What is Canine Hydrotherapy?
Canine hydrotherapy is conducted in a heated pool or spa either at home if you have one or at a rehabilitation center. Although it is obvious, the first thing is to make sure your dog knows how to swim. If not, a canine life jacket may be required. Continue reading
I talk to my dog all the time and yes, he does talk back. Studies have shown that the average dog knows about 165 words, but mine is much smarter than that! I’m sure yours is too.
Wouldn’t you love to know sometimes what your aging dog is thinking? When he gives you “that look”? He is more in tune to your feelings than you know. I’ll bet if your dogs could tell you what’s on their mind, here are a few things they would want you to know.
- We both need to exercise more. I know, I know exercise is work. After a long day, you want to watch TV, play some video games or talk to your friends on your cell phone. Personally, I’m content just to lay by your feet and be lazy as I get older. As much as we’d like to be couch potatoes, we need to get up and move more! Exercise will keep both our minds and body healthy, plus it’s something we can do together.
- I may be old, but I’m not ready to be put out to pasture yet. I may not be able to chase balls or run as fast as I used to, but I still have a lot of life left in me. Sure, our walks are shorter and it takes me longer to get up from sleeping. I’m just a little slower!
- I really do miss you when you are gone. You know when you walk in the door and I am so excited to see you? I truly get lonely when you’re gone. Maybe you could leave me a to do list like you do with the kids … I’m not just another pretty face you know. I could organize my toy bin (by the way, my toys are looking a little raggedy. Is there some new ones in my future?)
- I get jealous when you come home smelling like another dog! Are you cheating on me?
- I’m not as dumb as you think. You know how you try and disguise my arthritis pills or medicine by wrapping it in a piece of meat or peanut butter? No matter how you try and disguise it, it still tastes yucky. You’re not fooling me.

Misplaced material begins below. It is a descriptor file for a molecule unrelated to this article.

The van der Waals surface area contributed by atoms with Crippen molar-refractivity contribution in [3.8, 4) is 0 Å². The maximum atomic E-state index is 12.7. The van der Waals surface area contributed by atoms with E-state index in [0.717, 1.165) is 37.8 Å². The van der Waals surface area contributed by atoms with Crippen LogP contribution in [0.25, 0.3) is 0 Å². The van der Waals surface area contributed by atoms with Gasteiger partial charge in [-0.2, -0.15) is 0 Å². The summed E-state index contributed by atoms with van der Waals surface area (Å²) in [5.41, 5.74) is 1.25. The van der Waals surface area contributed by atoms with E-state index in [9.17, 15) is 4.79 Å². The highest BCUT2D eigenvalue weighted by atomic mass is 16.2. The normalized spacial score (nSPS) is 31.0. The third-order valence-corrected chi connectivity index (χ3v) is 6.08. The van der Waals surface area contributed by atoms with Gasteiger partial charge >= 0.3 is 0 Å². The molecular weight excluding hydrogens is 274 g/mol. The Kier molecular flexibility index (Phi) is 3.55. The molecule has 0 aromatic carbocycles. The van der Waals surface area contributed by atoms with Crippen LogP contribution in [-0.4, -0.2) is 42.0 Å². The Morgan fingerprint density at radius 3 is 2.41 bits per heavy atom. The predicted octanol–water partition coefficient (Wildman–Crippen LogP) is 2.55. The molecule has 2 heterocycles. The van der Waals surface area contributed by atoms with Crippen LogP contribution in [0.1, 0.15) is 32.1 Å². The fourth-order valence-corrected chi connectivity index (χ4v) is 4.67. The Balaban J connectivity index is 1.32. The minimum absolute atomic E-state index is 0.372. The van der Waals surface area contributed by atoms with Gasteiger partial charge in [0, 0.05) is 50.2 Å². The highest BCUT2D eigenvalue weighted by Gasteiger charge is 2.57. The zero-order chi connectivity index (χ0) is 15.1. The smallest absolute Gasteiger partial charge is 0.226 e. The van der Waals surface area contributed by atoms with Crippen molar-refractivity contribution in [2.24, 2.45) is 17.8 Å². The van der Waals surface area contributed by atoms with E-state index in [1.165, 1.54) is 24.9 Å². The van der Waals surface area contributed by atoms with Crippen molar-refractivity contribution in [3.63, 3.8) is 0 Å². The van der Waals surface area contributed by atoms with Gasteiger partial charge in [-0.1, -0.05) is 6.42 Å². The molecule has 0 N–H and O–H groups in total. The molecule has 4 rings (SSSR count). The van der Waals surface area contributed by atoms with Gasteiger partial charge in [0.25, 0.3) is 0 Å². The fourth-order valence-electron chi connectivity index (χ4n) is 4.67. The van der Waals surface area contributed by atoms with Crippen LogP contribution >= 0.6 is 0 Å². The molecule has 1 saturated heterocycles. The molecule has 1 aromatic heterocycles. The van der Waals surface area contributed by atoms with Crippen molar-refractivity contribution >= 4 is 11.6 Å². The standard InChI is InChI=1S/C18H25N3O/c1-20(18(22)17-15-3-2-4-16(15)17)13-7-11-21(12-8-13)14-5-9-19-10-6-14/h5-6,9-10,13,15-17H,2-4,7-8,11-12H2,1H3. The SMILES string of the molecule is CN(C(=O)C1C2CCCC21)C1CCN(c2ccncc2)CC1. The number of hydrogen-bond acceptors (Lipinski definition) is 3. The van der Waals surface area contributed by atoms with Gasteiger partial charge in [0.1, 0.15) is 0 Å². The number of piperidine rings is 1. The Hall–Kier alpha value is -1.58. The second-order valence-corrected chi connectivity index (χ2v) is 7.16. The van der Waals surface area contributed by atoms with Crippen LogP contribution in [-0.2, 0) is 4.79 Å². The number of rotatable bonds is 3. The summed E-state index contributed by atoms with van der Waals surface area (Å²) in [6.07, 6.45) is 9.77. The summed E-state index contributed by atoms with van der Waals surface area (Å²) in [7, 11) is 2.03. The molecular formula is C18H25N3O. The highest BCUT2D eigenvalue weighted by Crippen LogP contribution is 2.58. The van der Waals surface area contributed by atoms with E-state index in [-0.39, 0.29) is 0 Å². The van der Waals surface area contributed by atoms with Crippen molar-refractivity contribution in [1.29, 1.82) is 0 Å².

- You are the center of my universe. You may have other friends and family and a job to go to, but you are all I have. You are my whole world. I love you unconditionally, even when you are crabby or having a bad day. You can do no wrong in my eyes. You are my best friend. I live to make you happy.
- I make mistakes. Nobody is perfect. Don’t yell at me if I have an accident in the house. Don’t be mad if I sometimes get confused. Don’t tell me not to beg for food then sneak me table scraps. Sometimes I get mixed messages from you. I’m not being bad because I am angry at you. I’m may be scared, bored or frustrated but the concept of “revenge” is a human one not a canine one.
- I’m not as cute as I once was. Sure when I was a puppy. I was adorable. Now my muzzle is graying and my hearing and sight is fading. My coat is not as shiny and I have picked up a few pounds. I have watched you age as well. I love you as much today as the day you brought me home.
- You must love me until death do us part. Please don’t turn your back on me because I am getting older. I have watched you lovingly take care of your elderly parents. You too will grow old. Hopefully we will grow old together.
- I’m a good listener. I am always here for you. When you are sad, stressed out or in pain, I know it. I am very perceptive about your emotions. If your head is hanging low, I may ask for you to pet me, not because I want to interrupt you, but because I am trying to distract you. I trust you and I need you to trust me. I may not always understand your words, but I understand your tone of voice and your body language. Let me comfort you when you’re sad – it will make me feel better